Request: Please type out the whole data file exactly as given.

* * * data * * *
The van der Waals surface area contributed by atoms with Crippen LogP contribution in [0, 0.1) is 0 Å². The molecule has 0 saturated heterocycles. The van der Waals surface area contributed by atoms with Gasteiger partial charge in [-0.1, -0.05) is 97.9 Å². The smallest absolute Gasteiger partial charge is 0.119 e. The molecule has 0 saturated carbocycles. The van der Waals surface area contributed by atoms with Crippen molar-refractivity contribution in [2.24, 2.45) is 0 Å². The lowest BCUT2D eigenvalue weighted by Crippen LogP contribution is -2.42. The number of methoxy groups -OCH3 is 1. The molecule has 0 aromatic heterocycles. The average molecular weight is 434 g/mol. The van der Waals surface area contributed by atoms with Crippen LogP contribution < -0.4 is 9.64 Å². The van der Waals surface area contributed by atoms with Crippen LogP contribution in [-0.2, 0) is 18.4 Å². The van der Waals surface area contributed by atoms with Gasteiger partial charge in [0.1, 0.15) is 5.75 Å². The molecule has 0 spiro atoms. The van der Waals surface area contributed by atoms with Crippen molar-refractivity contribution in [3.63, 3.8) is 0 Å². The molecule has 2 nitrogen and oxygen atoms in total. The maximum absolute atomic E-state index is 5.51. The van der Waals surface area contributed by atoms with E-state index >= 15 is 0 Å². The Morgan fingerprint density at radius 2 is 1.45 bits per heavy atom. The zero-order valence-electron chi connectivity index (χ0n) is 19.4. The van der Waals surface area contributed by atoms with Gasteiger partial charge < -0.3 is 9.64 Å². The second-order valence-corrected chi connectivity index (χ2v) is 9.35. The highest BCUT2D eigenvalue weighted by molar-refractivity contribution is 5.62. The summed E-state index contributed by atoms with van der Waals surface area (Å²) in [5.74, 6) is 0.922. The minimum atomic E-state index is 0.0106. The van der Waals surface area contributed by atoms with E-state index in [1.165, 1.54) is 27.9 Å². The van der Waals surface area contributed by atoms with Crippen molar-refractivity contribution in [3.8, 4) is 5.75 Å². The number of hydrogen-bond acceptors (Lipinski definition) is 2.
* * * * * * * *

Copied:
The van der Waals surface area contributed by atoms with Crippen LogP contribution in [0, 0.1) is 0 Å². The molecule has 0 saturated heterocycles. The van der Waals surface area contributed by atoms with Gasteiger partial charge in [-0.1, -0.05) is 97.9 Å². The smallest absolute Gasteiger partial charge is 0.119 e. The molecule has 0 saturated carbocycles. The van der Waals surface area contributed by atoms with Crippen molar-refractivity contribution in [2.24, 2.45) is 0 Å². The lowest BCUT2D eigenvalue weighted by Crippen LogP contribution is -2.42. The number of methoxy groups -OCH3 is 1. The molecule has 0 aromatic heterocycles. The average molecular weight is 434 g/mol. The van der Waals surface area contributed by atoms with Crippen LogP contribution < -0.4 is 9.64 Å². The van der Waals surface area contributed by atoms with Crippen LogP contribution in [-0.2, 0) is 18.4 Å². The van der Waals surface area contributed by atoms with Gasteiger partial charge in [0.1, 0.15) is 5.75 Å². The molecule has 0 spiro atoms. The van der Waals surface area contributed by atoms with Crippen molar-refractivity contribution in [3.63, 3.8) is 0 Å². The molecule has 2 nitrogen and oxygen atoms in total. The maximum absolute atomic E-state index is 5.51. The van der Waals surface area contributed by atoms with E-state index >= 15 is 0 Å². The Morgan fingerprint density at radius 2 is 1.45 bits per heavy atom. The zero-order valence-electron chi connectivity index (χ0n) is 19.4. The van der Waals surface area contributed by atoms with Gasteiger partial charge < -0.3 is 9.64 Å². The second-order valence-corrected chi connectivity index (χ2v) is 9.35. The highest BCUT2D eigenvalue weighted by molar-refractivity contribution is 5.62. The summed E-state index contributed by atoms with van der Waals surface area (Å²) in [5.74, 6) is 0.922. The minimum atomic E-state index is 0.0106. The van der Waals surface area contributed by atoms with E-state index in [1.165, 1.54) is 27.9 Å². The van der Waals surface area contributed by atoms with Crippen molar-refractivity contribution in [3.8, 4) is 5.75 Å². The number of hydrogen-bond acceptors (Lipinski definition) is 2.